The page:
In other words, the Data Hub solution provides surfaces data as a ‘one-stop-shop’ to all of the data sources, so that the business users can use as a ‘window’ in order to access the data that they need. Given that the Quest Data Hub could talk to many common data source, and the business users could consume the data as they like, then this would please the business users. Very often, business users don’t really care about the actual source of the data; they just need to know that the number is correct.
As a consequence of this solution, on the other hand, if the Quest Data Hub could be configured and set up by IT or a data-savvy business analyst, then IT could maintain guardianship over the data. It also means that they still ‘own’ the technical scaffolding that provides the data, and can insulate it from inadvertent mishaps. This is particularly important when the data may well be farmed out from one source to another, across firewalls and sent out to other companies, who consume the data; the potential ‘clean-up’ consequences are enormous. Further, this means that data warehouses remain in place, serving up data as they have always done.
As I understand it, the Quest Data Hub is that it is not dependent on any particular technology. This means that it should be possible for business users to connect straight to the data sources via the hub, regardless of the type of data source e.g. Oracle, SQL Server, DB2 or even Excel.
In the Microsoft sphere, the best way to leverage Business Intelligence is to have an integrated SharePoint environment; this includes Reporting Services, PowerPivot, and possibly even Project Crescent. Don’t misunderstand me, I have implemented SharePoint on a number of occasions; I can see what it does for customers, and I love seeing customers really make the most of SharePoint. However, in my opinion, this dependency on a particular framework isn’t good for the Microsoft stack; in my experience I have come across plenty of DBAs who do not like SharePoint. Take one example; depending on the environment, it is difficult to set up Kerberos authentication. This means that customers struggle and get put off the technology at the early stages; in the worst cases, they can even give up or just implement the stand-alone, non-integrated SharePoint.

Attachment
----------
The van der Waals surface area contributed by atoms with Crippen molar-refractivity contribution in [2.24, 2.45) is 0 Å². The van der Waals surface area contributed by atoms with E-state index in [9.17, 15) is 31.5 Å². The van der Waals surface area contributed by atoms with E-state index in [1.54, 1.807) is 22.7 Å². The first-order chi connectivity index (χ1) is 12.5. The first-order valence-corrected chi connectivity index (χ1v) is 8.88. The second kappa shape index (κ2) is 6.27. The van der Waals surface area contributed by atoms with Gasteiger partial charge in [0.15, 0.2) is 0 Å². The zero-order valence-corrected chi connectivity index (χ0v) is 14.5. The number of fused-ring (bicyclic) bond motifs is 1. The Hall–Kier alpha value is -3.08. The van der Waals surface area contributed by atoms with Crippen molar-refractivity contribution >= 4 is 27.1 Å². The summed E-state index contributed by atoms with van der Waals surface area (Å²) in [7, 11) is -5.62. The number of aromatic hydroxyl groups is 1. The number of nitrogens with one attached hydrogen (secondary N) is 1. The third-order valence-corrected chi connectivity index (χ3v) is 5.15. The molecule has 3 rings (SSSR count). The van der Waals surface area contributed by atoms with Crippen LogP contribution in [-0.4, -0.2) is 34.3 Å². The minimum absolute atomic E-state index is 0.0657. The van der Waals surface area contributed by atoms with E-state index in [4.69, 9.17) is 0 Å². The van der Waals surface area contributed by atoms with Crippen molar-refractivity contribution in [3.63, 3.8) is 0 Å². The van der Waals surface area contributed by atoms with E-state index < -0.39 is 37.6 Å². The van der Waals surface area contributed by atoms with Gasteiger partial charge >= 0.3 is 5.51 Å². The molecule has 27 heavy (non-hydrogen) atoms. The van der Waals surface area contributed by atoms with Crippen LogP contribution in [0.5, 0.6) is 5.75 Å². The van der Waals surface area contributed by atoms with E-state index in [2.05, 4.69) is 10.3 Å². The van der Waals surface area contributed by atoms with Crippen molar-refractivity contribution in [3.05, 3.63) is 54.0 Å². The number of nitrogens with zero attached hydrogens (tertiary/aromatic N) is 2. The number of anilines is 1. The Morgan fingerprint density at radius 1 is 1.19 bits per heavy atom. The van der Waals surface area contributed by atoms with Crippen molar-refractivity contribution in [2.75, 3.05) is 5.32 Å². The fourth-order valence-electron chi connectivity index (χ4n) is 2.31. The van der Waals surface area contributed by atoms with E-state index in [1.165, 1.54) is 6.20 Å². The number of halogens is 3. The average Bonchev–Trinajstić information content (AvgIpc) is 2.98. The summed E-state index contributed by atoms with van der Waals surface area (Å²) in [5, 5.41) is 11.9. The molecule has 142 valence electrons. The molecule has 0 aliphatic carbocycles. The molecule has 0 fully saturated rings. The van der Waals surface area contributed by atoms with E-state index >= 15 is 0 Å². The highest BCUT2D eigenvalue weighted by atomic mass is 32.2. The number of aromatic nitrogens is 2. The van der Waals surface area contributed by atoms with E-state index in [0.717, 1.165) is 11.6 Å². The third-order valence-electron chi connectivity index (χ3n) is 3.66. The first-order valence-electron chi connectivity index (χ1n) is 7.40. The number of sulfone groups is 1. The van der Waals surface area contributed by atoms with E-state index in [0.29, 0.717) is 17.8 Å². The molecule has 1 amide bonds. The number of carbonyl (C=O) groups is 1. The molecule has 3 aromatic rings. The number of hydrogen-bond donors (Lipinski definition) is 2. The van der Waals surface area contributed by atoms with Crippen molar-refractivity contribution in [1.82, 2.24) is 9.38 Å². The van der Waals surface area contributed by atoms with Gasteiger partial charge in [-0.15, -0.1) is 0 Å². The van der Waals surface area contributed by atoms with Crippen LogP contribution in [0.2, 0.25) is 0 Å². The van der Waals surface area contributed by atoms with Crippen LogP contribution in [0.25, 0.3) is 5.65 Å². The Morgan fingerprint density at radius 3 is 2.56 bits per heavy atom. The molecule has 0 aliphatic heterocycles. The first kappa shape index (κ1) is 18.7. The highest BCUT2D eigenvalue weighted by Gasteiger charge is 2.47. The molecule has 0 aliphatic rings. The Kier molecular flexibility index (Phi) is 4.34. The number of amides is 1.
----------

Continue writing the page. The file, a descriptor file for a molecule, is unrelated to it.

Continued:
To set up SharePoint properly, it is vital to recognise that it isn’t a ‘next-next-next’ installation. It needs properly planned, and a variety of skill sets to make an enterprise solution that becomes embedded in the organisation.
That does not mean that the Quest Data Hub is trivial to set up; my inclination is that this job would be best done by IT since they already know the data sources well. I would also want to see an emphasis on both structural and guide metadata. The structural metadata will indicate the structure of the tables, keys, and so on. The guide metadata would provision this information to users in a language that is meaningful to the business. I haven’t seen the Quest Data Hub yet, but I would be interested to know more about the plans for allowing easy documentation for the structural metadata.
To summarise, ‘new’ business intelligence is coming, and the needs of business users need to be addressed. I have seen software that distinctively sits on either side of Stephen Few’s Business Intelligence wall. The closest I have seen to both sides is the entire Microsoft stack. However, since it is independent, the Quest Data Hub is subversive in nature since it should communicate with everything, and does not lock businesses into one technology or another; it moves as the businesses move, and stretches and grows according to the business need. I look forward to seeing ways in which Stephen Few’s business intelligence wall can be broken!